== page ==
PRISTINA – Caretaker Prime Minister of Kosovo Albin Kurti and President Hashim Thaçi are busily trading blame over the spread of the coronavirus in the Serb-majority north of Kosovo – over which the Kosovo authorities have little control. Reports of an outbreak of new COVID-19 cases in Serb-run northern Kosovo have sparked in-fighting among politicians in Kosovo and accusations of negligence, reports Balkan Insight.
On Sunday, the main hospital in the Serb-run north, in the divided town of Mitrovica, confirmed 26 cases in the three northern municipalities of Mitrovica North, Zvecan and Leposavic.
“The Ministry of Health has declared a quarantine in … Mitrovica North and Zvecan. But we did not want to bang a drum [about it] so as not to deepen one health crisis with another one,” Kurti, whose government recently lost a no-confidence vote, said in a TV message recorded on Sunday.
A day earlier, President Hashim Thaçi accused the Kurti-led government of “negligence and irresponsibility”, calling the situation in the northern municipalities unacceptable.
“The government cannot allow the northern municipalities to function out of the control of [Kosovo] institutions and relevant bodies for prevention of the COVID-19 pandemic, thus creating illegal room for Serbian authorities inside the territory of our state,” Thaçi said. “As President of Kosovo, I am following with great concern the situation in the north,” he added, reports Balkan Insight.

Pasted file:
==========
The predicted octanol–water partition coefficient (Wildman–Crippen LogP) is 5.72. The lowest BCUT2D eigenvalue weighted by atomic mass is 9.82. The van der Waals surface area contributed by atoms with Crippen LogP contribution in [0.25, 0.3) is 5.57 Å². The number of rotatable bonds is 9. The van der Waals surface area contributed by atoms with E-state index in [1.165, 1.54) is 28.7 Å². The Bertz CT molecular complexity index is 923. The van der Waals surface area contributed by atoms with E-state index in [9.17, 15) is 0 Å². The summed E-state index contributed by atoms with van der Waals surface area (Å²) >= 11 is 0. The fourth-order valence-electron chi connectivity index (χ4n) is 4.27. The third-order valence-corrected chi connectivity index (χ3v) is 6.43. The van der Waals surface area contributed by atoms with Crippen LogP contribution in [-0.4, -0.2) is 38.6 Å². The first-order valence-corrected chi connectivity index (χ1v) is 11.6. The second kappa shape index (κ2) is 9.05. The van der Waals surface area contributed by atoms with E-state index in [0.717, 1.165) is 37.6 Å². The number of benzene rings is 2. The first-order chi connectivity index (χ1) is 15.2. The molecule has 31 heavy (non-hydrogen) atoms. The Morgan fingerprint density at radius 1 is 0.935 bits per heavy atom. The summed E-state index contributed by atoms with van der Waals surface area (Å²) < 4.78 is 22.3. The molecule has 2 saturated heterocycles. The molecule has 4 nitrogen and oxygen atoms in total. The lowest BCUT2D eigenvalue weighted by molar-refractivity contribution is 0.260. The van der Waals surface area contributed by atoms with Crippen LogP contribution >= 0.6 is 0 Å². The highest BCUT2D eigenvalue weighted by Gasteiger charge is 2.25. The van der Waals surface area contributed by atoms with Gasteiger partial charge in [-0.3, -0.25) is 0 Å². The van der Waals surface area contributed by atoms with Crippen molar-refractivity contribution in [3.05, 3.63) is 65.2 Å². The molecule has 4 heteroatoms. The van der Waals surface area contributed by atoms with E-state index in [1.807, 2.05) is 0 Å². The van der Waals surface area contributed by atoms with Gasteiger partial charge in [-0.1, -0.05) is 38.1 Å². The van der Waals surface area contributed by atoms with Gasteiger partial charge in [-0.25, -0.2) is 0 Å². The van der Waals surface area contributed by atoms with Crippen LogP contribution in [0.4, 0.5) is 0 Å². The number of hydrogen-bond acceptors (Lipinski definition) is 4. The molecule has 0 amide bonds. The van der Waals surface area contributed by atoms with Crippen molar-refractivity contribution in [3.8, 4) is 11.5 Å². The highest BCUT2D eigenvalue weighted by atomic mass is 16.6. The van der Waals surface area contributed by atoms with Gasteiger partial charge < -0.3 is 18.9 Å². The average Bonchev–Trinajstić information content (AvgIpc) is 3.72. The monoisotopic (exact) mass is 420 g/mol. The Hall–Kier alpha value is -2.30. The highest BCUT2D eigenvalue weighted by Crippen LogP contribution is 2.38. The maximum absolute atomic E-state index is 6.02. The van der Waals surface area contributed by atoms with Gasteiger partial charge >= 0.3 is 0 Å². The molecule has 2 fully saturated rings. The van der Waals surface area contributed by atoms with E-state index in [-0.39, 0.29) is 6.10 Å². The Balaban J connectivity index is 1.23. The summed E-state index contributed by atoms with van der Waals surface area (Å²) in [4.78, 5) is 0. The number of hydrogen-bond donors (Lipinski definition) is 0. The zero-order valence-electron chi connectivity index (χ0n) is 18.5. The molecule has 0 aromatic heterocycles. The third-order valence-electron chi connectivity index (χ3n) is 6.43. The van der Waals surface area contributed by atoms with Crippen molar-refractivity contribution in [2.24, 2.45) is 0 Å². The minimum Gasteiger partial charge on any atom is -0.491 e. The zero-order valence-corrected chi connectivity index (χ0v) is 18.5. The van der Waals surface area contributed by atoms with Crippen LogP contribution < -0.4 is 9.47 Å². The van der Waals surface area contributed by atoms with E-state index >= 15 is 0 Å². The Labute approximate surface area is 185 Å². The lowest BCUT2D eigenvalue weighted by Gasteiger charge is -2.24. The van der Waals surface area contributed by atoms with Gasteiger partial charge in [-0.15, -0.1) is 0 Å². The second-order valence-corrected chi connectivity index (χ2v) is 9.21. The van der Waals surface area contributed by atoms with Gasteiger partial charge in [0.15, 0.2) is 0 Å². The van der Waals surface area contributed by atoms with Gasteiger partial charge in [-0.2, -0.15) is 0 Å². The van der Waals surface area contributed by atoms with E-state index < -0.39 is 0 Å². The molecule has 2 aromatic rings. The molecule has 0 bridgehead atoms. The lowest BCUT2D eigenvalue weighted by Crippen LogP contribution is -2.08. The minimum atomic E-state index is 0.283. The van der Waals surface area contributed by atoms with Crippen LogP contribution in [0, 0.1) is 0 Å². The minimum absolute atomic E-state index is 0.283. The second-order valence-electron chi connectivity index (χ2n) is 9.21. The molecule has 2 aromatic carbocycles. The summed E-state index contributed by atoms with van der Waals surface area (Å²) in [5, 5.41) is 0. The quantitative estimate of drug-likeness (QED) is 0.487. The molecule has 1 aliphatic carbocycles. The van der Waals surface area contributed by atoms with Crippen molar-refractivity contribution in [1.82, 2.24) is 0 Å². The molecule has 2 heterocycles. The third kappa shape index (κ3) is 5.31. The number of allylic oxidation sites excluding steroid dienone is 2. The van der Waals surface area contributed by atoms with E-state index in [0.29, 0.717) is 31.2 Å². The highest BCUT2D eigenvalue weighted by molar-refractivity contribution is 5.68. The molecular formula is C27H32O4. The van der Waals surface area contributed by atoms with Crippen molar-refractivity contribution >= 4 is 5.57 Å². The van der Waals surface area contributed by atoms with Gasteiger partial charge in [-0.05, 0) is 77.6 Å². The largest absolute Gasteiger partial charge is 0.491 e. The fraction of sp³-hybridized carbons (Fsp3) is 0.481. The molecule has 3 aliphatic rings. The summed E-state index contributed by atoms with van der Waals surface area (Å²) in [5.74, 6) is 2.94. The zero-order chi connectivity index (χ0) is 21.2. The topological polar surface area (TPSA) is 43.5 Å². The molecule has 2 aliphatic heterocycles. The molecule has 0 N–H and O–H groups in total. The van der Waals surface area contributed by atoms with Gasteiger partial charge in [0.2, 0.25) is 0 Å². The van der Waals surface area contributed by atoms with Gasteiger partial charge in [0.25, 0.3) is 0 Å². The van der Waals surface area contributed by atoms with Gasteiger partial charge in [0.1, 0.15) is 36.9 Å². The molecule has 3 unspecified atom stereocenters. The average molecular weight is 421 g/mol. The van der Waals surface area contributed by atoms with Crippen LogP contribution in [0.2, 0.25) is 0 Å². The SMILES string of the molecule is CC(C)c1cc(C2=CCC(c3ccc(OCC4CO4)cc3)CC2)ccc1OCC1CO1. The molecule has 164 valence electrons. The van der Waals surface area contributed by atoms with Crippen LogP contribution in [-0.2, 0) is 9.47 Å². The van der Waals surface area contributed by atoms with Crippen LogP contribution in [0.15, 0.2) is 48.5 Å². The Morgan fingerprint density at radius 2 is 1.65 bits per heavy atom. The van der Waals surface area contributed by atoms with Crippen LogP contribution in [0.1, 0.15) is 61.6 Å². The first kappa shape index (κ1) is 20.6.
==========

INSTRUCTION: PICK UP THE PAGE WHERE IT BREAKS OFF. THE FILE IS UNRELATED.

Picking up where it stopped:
One problem facing Kosovo institutions in the current pandemic is that health and other systems in the Serb-majority municipalities in the north continue to be run de facto by Serbia. The Belgrade-funded parallel health system in the north has been sending its COVID-19 test results to Serbia, for example, with very little or no collaboration with Kosovo’s own institutions. Bypassing established Kosovo health institutions Serbia is causing difficulties in the management of the pandemic.
Kurti said he was well aware of Serbian interference. “We know that Serbia has ambitions on our independent state, which it does not recognise. We know that Serbia undertakes actions against our institutions, especially in the North,” he said.
“We are reporting all of them to KFOR and the international community. We are behaving carefully, especially at this time when public health is above all other priorities,” Kurti said.
Speaking about Thaçi’s specific criticism, Kurti said that politicians both in Belgrade and Pristina wanted conflict in Kosovo, especially in the north, for their own ends, and to facilitate a possible exchange of territory – a policy Kurti had long opposed.
“They want tensions because they want incidents. Their project for an exchange of territories, which if implemented would have provoked new conflicts and bloodshed, has failed. Now they want conflicts and bloodshed on the ground to return to the territorial exchange, namely the partition of Kosovo,” Kurti said.
Kurti lost a no-confidence vote in parliament on March 25. With new elections impossible amid the pandemic, the search is on for a new government composed of the current parties in parliament.